Don’t let the possibility of playing a wrong note hold you back. This fear of playing the wrong thing causes our body to tense up and becomes a self fulfilling prophecy. Relax and go slow. Playing slowly helps keep us calm and greatly increase the chances that we play the right notes. Finally, trust your fingers and ears, they are more capable on their own than you may realize.

Give this a try

If you have hesitated to get started with the course because you doubt your own ability to play without sheet music, I hope you will reconsider, and give it a try.

I’d love for you to join the many other students that are discovering the world of possibilities the Pentatonic Foundation opens up for them.

And don’t forget, if you go through the lessons and at the end find that you still cannot play anything by ear, just let me know and I’ll give you a full refund.

I’ve yet to come across someone who hasn’t succeeded with this method. You may surprise yourself…

Interested in more BetterSax courses? Check out the BetterSax Courses Page

Also be sure to follow BetterSax on Facebook, Instagram, LinkedIn, and YouTube to stay up to date with us for news, giveaways, and other saxophone tips and tricks.

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James says:

Hi Jay, i came across one of your YouTube clips as i was searching for soprano sax street players, I’ve played sax on and off for years, trying to start up again, watched several more of your clips, man! Now I’m excited about starting again, I read music and know that it does hinder progressing if you want to improvise, something i have never been able to do because I felt it was too complicated, now I’m on a mission to learn. Do you have any clips on soprano mouthpieces?

Jay Metcalf says:

James, I haven’t done any soprano videos yet, but I will soon since others have been asking as well.

Frank says:

Hey Jay, after viewing your review on the Jean Paul AS-400 I decided to get the TS-400S for the same price as the regular TS-400, however, with shipping, it is going to be over a 1000 dollars. Is it worth it as a beginner saxaphonist to buy this Saxophone or are there better options?

Jay Metcalf says:

Where are you having it shipped to? Perhaps you can get in touch with them through their website and find out if there is a way to get it with less shipping charges. I know they ship for free in the states.

Jon Williams says:

Hi Jay, After 45 years of not playing, I am picking up an Alto Sax again. I purchased a new Alto last Friday. I am scheduled for my first one on one lesson tomorrow. I last played as a high school senior and at that time I had played a total of 8 years. My original thought for picking up the Alto again was to surprise my daughter by playing something at her upcoming wedding reception. I would like to think I can but I am unsure if I can be ready enough by then. I have forgotten so much! Anyway, as I was looking on-line to help me get started again, I came across many of your YouTube videos and your website material. Your information is so helpful and I appreciate it, and you, so much for providing this information for all of us! A couple pieces of your information that struck me specifically were the “How to Improvise” video and the above “Playing By Ear” article. I have more time now and am going to learn how to do those two things in the coming weeks, months and hopefully not years. Like many other posts here, I was taught to play exclusively by sheet music. Improvising was never brought up. I never thought I could play by ear or improvise. You have shown me I can, and how to, do these two things! Going forward on this journey, I look forward to playing what I want to play, how I want to play and why I want to play. Thanks again!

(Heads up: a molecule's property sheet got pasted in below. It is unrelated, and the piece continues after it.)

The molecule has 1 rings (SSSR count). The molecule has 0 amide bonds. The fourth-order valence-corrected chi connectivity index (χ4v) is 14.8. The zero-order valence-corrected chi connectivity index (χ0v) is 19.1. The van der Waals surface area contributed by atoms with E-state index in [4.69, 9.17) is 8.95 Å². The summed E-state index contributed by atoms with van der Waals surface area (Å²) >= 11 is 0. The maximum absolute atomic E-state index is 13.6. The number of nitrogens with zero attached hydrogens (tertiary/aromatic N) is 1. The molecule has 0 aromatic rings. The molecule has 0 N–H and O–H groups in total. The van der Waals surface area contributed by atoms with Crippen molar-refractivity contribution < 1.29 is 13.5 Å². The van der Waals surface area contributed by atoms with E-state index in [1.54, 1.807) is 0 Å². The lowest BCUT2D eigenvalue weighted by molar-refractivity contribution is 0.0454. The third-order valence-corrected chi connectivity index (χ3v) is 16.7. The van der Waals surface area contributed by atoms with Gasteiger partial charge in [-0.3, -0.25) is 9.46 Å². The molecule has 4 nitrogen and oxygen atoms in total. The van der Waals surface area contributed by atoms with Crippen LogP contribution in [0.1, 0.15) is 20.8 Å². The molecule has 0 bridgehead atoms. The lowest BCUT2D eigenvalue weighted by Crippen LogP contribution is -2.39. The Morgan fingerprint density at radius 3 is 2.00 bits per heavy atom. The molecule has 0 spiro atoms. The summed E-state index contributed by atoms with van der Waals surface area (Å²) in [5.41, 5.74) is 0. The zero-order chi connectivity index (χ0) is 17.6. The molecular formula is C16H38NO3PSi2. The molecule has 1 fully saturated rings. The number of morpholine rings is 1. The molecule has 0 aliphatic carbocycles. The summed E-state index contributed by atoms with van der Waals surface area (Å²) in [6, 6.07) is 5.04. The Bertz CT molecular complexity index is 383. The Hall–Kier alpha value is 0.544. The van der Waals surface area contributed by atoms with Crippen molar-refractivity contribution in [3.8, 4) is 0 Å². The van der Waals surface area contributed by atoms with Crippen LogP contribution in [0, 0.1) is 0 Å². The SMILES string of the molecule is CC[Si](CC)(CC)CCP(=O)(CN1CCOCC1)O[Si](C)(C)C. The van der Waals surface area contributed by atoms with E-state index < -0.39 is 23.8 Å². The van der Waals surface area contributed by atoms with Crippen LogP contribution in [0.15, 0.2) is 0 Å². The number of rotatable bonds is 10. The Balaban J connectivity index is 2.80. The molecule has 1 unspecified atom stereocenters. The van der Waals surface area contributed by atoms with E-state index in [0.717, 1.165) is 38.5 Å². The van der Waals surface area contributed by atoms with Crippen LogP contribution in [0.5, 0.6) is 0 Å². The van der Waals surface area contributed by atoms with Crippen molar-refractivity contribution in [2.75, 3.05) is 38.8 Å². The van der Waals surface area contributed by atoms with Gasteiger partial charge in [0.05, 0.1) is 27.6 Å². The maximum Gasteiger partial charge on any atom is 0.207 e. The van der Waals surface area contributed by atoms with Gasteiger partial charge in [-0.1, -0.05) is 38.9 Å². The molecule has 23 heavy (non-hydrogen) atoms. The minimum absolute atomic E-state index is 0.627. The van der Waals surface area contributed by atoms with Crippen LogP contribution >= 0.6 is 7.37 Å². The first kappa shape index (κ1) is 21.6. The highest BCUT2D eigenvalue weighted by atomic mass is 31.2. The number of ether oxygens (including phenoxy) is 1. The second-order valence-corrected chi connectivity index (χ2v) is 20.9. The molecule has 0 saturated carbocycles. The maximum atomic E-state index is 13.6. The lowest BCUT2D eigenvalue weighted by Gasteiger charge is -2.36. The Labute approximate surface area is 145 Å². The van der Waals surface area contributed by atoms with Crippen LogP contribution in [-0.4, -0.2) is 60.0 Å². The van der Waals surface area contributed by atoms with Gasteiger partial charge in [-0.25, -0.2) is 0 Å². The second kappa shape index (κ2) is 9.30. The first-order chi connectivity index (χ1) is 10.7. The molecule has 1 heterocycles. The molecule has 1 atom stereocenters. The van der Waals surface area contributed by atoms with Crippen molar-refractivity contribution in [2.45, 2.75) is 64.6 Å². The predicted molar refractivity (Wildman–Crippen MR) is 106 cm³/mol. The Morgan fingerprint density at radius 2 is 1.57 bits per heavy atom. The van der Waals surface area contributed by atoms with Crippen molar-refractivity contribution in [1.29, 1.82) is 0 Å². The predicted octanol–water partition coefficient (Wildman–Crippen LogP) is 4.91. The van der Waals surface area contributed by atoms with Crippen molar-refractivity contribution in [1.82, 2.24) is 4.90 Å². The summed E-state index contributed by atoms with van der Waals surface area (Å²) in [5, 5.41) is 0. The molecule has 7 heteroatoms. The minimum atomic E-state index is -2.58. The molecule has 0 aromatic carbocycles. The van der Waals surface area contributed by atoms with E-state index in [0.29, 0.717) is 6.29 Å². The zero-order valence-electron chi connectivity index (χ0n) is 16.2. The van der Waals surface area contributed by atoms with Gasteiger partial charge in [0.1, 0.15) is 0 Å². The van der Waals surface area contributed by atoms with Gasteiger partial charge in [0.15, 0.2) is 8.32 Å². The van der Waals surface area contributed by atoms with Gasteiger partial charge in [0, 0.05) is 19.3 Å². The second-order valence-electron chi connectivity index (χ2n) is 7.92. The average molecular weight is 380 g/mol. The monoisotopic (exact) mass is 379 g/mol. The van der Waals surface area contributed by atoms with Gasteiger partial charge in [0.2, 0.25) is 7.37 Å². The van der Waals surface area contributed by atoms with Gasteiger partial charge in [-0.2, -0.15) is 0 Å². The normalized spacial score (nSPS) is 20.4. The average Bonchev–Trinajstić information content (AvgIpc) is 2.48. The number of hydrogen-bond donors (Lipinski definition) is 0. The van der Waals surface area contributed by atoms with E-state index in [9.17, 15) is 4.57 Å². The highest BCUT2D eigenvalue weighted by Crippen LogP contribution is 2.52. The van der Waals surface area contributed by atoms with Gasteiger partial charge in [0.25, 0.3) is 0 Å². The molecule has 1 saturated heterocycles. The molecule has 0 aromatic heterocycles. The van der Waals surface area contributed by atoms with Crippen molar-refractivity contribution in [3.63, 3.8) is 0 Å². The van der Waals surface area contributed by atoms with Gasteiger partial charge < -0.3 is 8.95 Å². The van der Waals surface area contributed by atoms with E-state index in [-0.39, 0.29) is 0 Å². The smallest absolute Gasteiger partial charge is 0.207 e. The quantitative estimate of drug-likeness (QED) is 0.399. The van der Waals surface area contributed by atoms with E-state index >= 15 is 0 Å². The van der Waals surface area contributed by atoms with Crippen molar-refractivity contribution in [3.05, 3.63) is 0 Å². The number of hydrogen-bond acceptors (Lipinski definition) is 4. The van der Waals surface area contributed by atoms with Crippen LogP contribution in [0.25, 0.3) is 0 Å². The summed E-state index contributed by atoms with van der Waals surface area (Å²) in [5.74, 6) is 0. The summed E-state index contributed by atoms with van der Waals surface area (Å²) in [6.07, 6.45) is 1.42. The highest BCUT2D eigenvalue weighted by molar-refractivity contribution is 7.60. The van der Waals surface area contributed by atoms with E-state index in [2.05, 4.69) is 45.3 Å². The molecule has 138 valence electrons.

Jay Metcalf says:

Very nice to hear this from you. thanks.

Jacob Darocha says:

Thank you so much! I’ll be trying your techniques to play by ear soon!

Oda Lisa says:

Lesson 1: At first, it was automatic to “say” 4 after 3 and 5, but after many repetitions, my brain got rewired.

Oda Lisa says:

The building blocks of Lessons 1 – 3 made it very easy in Lesson 4 to pick out the notes, especially with the hint about Part B. Since I’m blind, wasn’t able to utilize the diagram, but very much enjoyed mimicking what you played in the video. I still have some work to get to 100% on that before moving on to the backing track. It’s all educational, of course, but more important, this crash course is great fun! Thanks, Professor Jay!

Oda Lisa says:

When I read the email that explained what Lesson 5 of the crash course entails, I admit, it sounded daunting. But, it wasn’t. As you said, the exercise was simple and easy to follow. Again, thanks for the fun!